“Let’s collab bro…”
The golden trinity, whispered in hushed tones at least 400 times an hour between artists. You see them in the DMs. You hear them in the backrooms (when they were a thing) You feel them in stomach when the collab alchemy is just right.
Alas, too many of these suggestions amount to sweet nothings or half-saved projects at best. But sometimes they result in great things. Even if they take a few years to transpire…
Such is the case with Luca Smooth and DC Breaks. Slovenian Luca first Tweeted the famous words to the Bristol duo way back in 2015 yet nothing happened until 2018. But when it eventually did, they hit a momentous groove from the off. Largely working with Chris DC Breaks, the collaboration has been prolific to say the least. Already we’ve been treated to the likes of Tardigrade on the recent DCXV album, Shogun Of The Dark on the Ram Rave series and We Are Your Friends on Eatbrain (to name but a few) but this is just dancefloor foreplay compared to their slew-in-waiting.
Out today on Korsakov Music, the Out There EP features four of the partnership’s heaviest tunes. Ranging from the bulldozer funk of Chainsaw to the triplet jackhammer swagger of Original Soundboy, they’re primed, fine-tuned, ready for the long-awaited rave re-opening in the (hopefully) near future… And will be followed by at least eight more collabs.
We see them in the DMs. We hear them in the backrooms. We feel this alchemy… So we linked them up on Zoom and asked them to interview each other. Read on for tales of sacrifice, heavy metal and the positives they took from the last year of lockdowns. Let’s interview, bro…
UKF: You guys must see each other on Zoom like this all the time?
Smooth: We’ve never seen each other’s face during all this!
DC Breaks: We’ve not even had a voice call. It’s all been on Whatsapp. It’s weird.
Smooth: It’s funny. I remember writing to you on Twitter in 2015 saying ‘Let’s do a collab.’ Then in 2017 I met Dan and said about a collab and we started working together about a year later.
DC Breaks: Now we’re banging the tunes out super-fast and have around 10 or 12 tunes. It’s crazy.
UKF: It’s nice to find complementary partnerships like that.
DC Breaks: It’s an amazing luxury. Finishing a track is the shittest bit, you can get bogged down in it all and it takes up so much of your time. I like making an idea, catching a vibe and then moving on. Luca takes my ideas, sees what’s good about them and smashes it!
Smooth: I would say I hate finishing tunes a bit less than you. I still hate it, but when I get into it I get obsessive about the mixdown. I love but hate it. It’s a challenge every time I do a new tune. The mixdown is the biggest challenge. But if you don’t have that great idea it doesn’t matter how good that mixdown is.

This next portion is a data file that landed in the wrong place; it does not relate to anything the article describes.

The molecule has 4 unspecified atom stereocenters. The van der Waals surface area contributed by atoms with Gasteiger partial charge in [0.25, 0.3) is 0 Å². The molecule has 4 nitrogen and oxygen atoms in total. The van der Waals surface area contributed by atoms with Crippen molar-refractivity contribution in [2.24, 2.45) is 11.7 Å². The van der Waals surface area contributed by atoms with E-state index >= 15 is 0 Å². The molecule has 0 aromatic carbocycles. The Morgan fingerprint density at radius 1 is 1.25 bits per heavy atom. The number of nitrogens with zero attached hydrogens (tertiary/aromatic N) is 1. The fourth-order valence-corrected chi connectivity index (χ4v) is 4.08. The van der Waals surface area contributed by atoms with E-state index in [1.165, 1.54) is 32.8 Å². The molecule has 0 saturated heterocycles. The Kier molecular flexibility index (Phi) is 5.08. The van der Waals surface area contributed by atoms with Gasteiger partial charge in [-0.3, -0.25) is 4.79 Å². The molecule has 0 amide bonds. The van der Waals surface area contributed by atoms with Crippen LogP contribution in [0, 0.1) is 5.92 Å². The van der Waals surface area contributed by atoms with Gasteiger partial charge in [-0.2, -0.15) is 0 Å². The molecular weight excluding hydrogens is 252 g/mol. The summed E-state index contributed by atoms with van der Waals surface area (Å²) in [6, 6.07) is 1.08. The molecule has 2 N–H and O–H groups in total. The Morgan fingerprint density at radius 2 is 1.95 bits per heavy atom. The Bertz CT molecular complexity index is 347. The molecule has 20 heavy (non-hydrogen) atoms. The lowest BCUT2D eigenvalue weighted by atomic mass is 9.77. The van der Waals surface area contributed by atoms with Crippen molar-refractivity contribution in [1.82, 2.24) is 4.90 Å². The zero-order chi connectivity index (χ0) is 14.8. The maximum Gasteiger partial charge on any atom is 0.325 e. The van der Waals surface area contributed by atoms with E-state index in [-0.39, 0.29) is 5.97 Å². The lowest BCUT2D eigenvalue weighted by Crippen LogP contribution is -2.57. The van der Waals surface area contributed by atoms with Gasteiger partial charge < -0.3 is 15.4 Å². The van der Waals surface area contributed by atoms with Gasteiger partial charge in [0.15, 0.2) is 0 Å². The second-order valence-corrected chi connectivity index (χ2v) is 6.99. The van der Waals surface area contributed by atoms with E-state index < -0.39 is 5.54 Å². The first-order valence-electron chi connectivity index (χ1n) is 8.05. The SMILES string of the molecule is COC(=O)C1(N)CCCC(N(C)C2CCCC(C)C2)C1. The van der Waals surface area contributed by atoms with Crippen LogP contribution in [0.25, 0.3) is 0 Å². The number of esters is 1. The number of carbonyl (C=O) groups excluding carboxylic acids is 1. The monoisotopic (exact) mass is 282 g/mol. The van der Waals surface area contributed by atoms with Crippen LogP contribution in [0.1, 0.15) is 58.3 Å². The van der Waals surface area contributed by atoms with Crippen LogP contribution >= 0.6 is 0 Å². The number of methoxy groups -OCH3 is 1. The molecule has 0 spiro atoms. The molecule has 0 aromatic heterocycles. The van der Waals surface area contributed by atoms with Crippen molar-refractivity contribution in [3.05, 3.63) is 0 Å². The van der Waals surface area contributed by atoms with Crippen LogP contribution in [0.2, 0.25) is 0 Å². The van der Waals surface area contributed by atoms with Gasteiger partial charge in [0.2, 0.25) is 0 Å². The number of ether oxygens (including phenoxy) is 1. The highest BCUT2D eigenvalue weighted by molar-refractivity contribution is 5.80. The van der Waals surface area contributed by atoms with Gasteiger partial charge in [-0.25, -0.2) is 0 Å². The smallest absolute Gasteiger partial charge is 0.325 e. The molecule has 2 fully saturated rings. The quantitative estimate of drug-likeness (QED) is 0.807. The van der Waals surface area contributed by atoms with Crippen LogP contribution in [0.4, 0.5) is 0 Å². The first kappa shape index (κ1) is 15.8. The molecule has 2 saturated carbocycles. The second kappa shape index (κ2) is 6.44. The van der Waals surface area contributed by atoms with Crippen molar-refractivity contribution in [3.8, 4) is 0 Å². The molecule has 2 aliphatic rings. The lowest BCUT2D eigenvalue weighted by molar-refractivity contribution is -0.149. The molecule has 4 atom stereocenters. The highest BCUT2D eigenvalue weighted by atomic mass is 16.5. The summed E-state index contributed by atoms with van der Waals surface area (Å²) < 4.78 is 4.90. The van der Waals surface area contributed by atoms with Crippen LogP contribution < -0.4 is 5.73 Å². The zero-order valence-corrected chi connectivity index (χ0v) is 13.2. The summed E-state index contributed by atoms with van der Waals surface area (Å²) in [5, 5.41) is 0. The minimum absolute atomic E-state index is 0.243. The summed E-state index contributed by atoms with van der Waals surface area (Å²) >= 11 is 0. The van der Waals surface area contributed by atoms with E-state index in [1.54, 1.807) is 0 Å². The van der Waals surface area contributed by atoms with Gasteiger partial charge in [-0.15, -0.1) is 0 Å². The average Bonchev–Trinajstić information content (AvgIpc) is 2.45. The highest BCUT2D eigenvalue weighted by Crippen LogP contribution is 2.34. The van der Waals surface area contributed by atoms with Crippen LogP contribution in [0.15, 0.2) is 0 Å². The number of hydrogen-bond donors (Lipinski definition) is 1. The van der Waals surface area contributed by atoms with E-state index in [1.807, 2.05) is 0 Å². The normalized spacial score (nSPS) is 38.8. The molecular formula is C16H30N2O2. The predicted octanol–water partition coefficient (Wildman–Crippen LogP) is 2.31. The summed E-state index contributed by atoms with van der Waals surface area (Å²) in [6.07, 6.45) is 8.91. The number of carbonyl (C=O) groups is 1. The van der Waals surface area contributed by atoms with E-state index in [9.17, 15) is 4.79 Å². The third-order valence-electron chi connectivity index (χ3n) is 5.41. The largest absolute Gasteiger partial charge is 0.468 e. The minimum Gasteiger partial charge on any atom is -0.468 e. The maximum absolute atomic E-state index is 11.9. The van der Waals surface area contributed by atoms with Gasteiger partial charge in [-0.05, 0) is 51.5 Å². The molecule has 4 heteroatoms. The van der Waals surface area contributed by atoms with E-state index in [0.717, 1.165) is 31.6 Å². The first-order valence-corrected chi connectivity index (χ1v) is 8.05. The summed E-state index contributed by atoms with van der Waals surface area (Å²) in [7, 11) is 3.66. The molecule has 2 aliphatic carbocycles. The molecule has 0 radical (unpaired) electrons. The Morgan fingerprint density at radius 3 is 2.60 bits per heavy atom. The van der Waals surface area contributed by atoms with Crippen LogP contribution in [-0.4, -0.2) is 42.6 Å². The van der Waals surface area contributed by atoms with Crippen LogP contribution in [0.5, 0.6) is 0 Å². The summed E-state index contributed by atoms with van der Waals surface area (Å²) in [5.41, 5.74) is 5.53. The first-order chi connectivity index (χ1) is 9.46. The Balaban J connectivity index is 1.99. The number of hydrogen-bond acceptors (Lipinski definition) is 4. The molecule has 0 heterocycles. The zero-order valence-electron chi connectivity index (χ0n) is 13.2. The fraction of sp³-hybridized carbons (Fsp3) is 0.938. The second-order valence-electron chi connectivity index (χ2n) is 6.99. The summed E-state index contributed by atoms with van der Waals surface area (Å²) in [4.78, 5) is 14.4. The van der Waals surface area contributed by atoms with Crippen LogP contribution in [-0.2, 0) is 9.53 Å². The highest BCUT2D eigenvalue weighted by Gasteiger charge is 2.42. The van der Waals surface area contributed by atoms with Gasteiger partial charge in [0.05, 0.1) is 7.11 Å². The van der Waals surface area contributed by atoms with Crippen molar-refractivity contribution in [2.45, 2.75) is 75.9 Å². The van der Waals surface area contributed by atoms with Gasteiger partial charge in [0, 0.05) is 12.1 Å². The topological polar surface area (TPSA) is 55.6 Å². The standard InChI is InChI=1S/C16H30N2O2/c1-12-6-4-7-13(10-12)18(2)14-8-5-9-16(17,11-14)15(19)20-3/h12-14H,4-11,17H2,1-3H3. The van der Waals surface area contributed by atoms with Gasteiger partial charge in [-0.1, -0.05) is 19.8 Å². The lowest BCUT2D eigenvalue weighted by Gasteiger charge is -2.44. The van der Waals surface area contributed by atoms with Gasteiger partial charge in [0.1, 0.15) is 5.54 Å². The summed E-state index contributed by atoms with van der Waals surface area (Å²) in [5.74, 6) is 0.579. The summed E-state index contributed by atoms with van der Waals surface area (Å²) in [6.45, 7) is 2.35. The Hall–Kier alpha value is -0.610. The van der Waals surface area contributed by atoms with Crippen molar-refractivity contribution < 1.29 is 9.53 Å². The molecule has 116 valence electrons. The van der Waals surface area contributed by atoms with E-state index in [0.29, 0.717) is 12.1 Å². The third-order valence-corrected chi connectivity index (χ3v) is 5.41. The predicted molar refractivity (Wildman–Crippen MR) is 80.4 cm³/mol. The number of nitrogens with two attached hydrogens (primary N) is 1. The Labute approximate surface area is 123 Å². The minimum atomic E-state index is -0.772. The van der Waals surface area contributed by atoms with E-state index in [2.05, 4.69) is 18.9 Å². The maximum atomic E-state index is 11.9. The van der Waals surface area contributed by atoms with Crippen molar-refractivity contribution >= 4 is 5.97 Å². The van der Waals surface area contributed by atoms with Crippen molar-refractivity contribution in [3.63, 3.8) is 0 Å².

DC Breaks: You can’t polish a turd!
Smooth: Exactly. But it’s worked out so good with this collaboration. You send something to me and I get excited. Or I send something to you and you work on it and then I get excited to finish it. It’s nice. So who’s asking a question first?
DC Breaks: I’ll start. I don’t actually know much about you, so how did you get into drum & bass, when was it and how did it happen?
Smooth: It just came naturally. I just remember the first time I heard about DC Breaks in general. It was the Halo EP on Viper and Mankind. I think we both started getting into the groove in Viper or did you have some other releases?
DC Breaks: The first DC Breaks tune came out in 2005 on a little label in Scotland called Restless Natives. We did some bits for them, then did some bits for Frequency, with a view to going on Ram. Then we did some bits on Viper before signing to Ram. But what about your history?
Smooth: Oh yeah. It was Bad Company’s Planet Dust. That was the first D&B tune I ever heard. I was into hardcore music, rock music. I heard Planet Dust and said it wasn’t for me – it didn’t strike a chord in me at the time. I stuck to hardcore for at least a year, then I heard Aphrodite. He transferred me directly to D&B. I went to my first club night, heard the music on a big system and after that I never looked back.
DC Breaks: Was the Aphrodite tune Badass?
Smooth: No it was the Superman tune. For me that was incredible. Aphrodite is the man, it’s a shame he doesn’t do too much new music any more.
DC Breaks: Funnily enough that first ever DC Breaks release on Restless Natives that I mentioned, we did a label showcase to promote it. It was our first ever set and we were playing between Micky Finn and Aphrodite. That’s a nice bit of serendipity there.
Smooth: Nice. So how did you get into drum & bass?